Lennart Sjögren was born in the village of Böda on the Swedish island of Öland in the Baltic and to this very day lives on the former farm of his parents, down by the shore. During the 1950s, he studied for a while at the Gothenburg Academy of Art, where he met his wife, the artist Eva Forsberg, who has illustrated much of his work. In 1959, he made his debut as a poet. Apart from poetry, Sjögren has also written short stories. Although he has never regarded himself as a real artist, Sjögren nevertheless has a typical painter’s eye. His poems are full of compact, ‘seen’ images.
The fact that Sjögren knows country life from practical experience might perhaps sound like an over-familiar Dichter – und Bauer motif, a romantic cliché of the so-called Swedish nature poet. But nothing could be further from the truth. Karel van het Reve once pointed out that the farmer has no eye for rural beauty. Sjögren looks at the nature that surrounds him, the fields, the animals, the sea, with a cool and sometimes even irate eye. In nature as portrayed by Sjögren there is no room for romanticism – it is a world of eat or be eaten, a world that is indifferent to human nature and morality.
In an article in the Swedish literary periodical BLM from 1978, he gives a clear picture of the vision out of which he writes his poetry.
‘The absolute indifference for the individual that typifies the biological system cannot be eliminated; from that point of view nature is thus more of a chamber of horrors than a harmonious organism. In popular ecological thought there exists a tendency to obscure this destructive context for individual existence, to point solely at man as the destroyer of nature, forgetting in the process that nature long before the arrival of man was responsible for enormous catastrophes and that this great cycle lies completely outside our concepts of good and evil.’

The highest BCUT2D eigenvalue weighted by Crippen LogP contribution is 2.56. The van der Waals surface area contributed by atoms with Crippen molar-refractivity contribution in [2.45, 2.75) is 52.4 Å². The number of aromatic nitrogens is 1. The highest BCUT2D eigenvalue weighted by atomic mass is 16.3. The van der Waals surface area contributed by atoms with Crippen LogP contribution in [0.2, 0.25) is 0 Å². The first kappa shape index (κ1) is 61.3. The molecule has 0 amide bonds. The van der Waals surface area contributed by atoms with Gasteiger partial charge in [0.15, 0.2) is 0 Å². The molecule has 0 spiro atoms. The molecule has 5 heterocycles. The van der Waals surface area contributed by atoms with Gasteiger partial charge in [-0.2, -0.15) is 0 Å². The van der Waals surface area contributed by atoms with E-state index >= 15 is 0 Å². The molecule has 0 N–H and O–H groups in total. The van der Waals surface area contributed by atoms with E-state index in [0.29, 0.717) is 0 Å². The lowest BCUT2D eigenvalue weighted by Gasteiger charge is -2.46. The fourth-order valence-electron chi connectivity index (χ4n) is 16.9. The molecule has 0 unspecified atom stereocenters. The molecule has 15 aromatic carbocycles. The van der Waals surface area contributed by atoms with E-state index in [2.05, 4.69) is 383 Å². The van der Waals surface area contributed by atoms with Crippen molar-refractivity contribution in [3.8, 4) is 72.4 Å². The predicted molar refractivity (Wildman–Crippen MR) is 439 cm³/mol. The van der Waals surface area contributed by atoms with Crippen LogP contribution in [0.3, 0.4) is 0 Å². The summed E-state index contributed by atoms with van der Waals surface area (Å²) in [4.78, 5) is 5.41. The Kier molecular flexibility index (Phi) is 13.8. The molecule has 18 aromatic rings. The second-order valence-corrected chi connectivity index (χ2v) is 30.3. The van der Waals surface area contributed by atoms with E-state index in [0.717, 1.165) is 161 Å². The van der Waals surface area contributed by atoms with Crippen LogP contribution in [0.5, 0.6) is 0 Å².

In a recent interview he refers to himself as a Darwinist. Humanity also only assumes a modest place in Lennart Sjögren’s poetic universe. Just as the French poet Francis Ponge, he believes that ‘the silent world is our only refuge’ and he attempts to get as close as possible to the silent world of trees, animals, stones and minerals in his poems, from the conviction that they too have a language – one that is not ours and that can only be hinted at using our words, and in situations that Sjögren indicates by such words as ‘threshold’ and ‘boundary’. The paradoxical nature of this undertaking lends his poems their almost stubborn intransigence. This speaking in the direction of silence, this attempt via language to define the world of the language-less – with the concomitant, always lurking sense of failure – has been persistently and soberly maintained by Sjögren now throughout over twenty collections of poetry.
Lennart Sjögren took part in the Poetry International Festival Rotterdam 2007.
This text was written on that occasion.
Dikter ur landet (1969)
Köttets hus (1971)
Stockholms central (1980)
Dagen före plöjarens kväll (1984)
Deras ögon (1994)
Sent, tidigt. (2001)
Dikter 1982-2004 ett urval (2004)